HP. Linux are being used to a smaller extent among people. entrepreneurs and business houses who could envision this future and invested in it have become some of the most recognizable names in the world. Sony. Acer. Sony. The United States had received 38. thus trying to carve a monopoly for itself . compared with only 13 percent in 1985. Europe 25 percent and 11.• • • like no other giving rise to some of the richest men in the world. while the rest were sold for personal or home use. The Operation Systems Market The operation system or OS market is largely ruled by Microsoft’s hugely successful Windows which has a no. . There is intense competition among these companies and the rising and falling market share among them indicates the same. Panasonic. Still a number of other OS such as iOS and Mac OS X. More than 500 million personal computers were in use in 2002.7 percent had gone to the Asia-Pacific region. Dell. Apple. personal use etc. of versions of which the latest is Windows 7. from being a scientific and military tool.5 percent of personal computers shipped had been desktop computers. More than1 billion personal computers have been sold from the mid 70s upto this point. the fastest-growing market as of 2002. Microsoft. Microsoft’s policies of making it’s softwares exclusive to its OS and patenting discourage the use of other OSs. Ever since the inception of the idea that the computer could also become a tool to make business faster and smarter and also make easy the life of the common man.8 percent (394 million) of the computers shipped. • • • • The computer manufacturers market can also be divided along the lines of Stationary or Desktop Computers or Mobile computers (Laptops) which are further sub divided into subgroups like Business use. 125 million personal computers were shipped in comparison to 48 thousand in 1977.4 percent laptops and 2. Toshiba and others. The major players in this business are Dell. Samsung. 16. Lenovo.1 percent servers. The second billion was expected to be sold by 2008. In 2001. IBM were some of those who rode on this revolution to become leaders in their business areas. 75 percent were professional or work related. Almost half of all the households in Western Europe had a personal computer and a computer could be found in 40 percent of homes in United Kingdom. About 81.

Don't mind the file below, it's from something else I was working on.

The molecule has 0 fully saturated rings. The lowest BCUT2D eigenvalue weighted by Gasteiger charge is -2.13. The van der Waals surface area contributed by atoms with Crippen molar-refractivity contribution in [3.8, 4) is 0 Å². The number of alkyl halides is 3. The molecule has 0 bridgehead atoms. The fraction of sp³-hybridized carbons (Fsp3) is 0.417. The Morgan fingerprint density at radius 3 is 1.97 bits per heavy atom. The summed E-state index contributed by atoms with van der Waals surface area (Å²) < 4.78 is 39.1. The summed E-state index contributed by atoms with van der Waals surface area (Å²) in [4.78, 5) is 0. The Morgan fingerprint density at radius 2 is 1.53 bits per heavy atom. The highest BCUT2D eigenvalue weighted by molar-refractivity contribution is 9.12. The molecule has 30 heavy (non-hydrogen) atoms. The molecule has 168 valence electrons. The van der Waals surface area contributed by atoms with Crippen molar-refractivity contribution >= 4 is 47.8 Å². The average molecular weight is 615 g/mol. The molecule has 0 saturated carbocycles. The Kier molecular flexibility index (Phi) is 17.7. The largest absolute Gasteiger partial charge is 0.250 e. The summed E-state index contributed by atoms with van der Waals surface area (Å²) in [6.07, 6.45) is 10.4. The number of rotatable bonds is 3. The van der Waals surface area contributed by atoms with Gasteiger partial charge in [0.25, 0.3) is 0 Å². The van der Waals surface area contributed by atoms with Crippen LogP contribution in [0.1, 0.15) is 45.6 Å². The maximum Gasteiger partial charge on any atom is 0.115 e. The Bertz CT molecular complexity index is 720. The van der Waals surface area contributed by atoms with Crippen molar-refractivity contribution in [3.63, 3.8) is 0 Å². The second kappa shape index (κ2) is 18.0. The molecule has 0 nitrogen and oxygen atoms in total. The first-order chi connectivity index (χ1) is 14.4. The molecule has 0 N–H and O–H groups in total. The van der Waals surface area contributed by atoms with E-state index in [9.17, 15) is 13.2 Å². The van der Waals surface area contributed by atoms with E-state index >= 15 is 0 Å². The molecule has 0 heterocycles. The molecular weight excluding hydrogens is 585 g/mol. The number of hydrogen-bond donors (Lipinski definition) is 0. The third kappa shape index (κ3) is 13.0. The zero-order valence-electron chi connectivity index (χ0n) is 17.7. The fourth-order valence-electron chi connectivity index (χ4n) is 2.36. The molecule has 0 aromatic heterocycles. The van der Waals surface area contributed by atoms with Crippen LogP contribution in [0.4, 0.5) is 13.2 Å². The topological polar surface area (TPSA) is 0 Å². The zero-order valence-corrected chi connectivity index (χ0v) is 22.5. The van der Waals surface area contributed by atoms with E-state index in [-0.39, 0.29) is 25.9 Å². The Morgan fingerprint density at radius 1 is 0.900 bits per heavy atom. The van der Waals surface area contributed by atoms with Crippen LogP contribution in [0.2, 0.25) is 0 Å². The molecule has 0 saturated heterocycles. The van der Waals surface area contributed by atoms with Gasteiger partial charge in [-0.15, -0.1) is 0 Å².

The spurt in growth of the computer industry is because of the expansion in the definition of the Computer as a product. This major shift in Apple's market share has been primarily due to the introduction of the iPad and its unprecedented sales which has fuelled its rise to the third(3rd) position in the world rankings as a hardware manufacturer and is expected to rise to 2nd only behind HP by the end of the year.7 billion mark by the end of 2012. Laptops. microsoft based Servers have a share of 36.1% and other players including Linux. Global activities in the computer industry As the computer industry grows. characterised by rising volumes and falling market for most major players. Canalys has estimate that the industry has grown at approximately 19. Latin America and the Middle east. IBM System Z has a market share of 90-95% thus making it the largest player by a distance in this segment.• • • • Servers In the servers market.2% in 2010 over 2009 with Lenovo and Apple being the major gainers in market share. .9%. Tablets. the global personal computer(PC) installations keep rising and are poised to touch the 1. But looking carefully shows that the developing and developed Asian economies together are home to over 50 of the top 100 hardware companies in the world with Japan(21) and Taiwan(18) and this means that the growing markets are and will play a very important role in the years to come in the progress of these companies and the industry at large. The fastest growing computer economies are the countries from the Asia-pacific. Solaris have a share of 63. thus. The global computer scenario at present is. Apple registered a staggering 241% growth in the same period as above. central and eastern Europe. Mainframes In the mainframes market. BSD. Mini-notes and Notebook PC's are the different products in which the computer is perceived by the consumers today and these are products that are powering the strong growth of the industry. Shifting focus from the growth of the industry to that of the firms across the globe we see that of the top 100 hardware companies in the world 40 are still based out of United States of America(USA). develops and matures.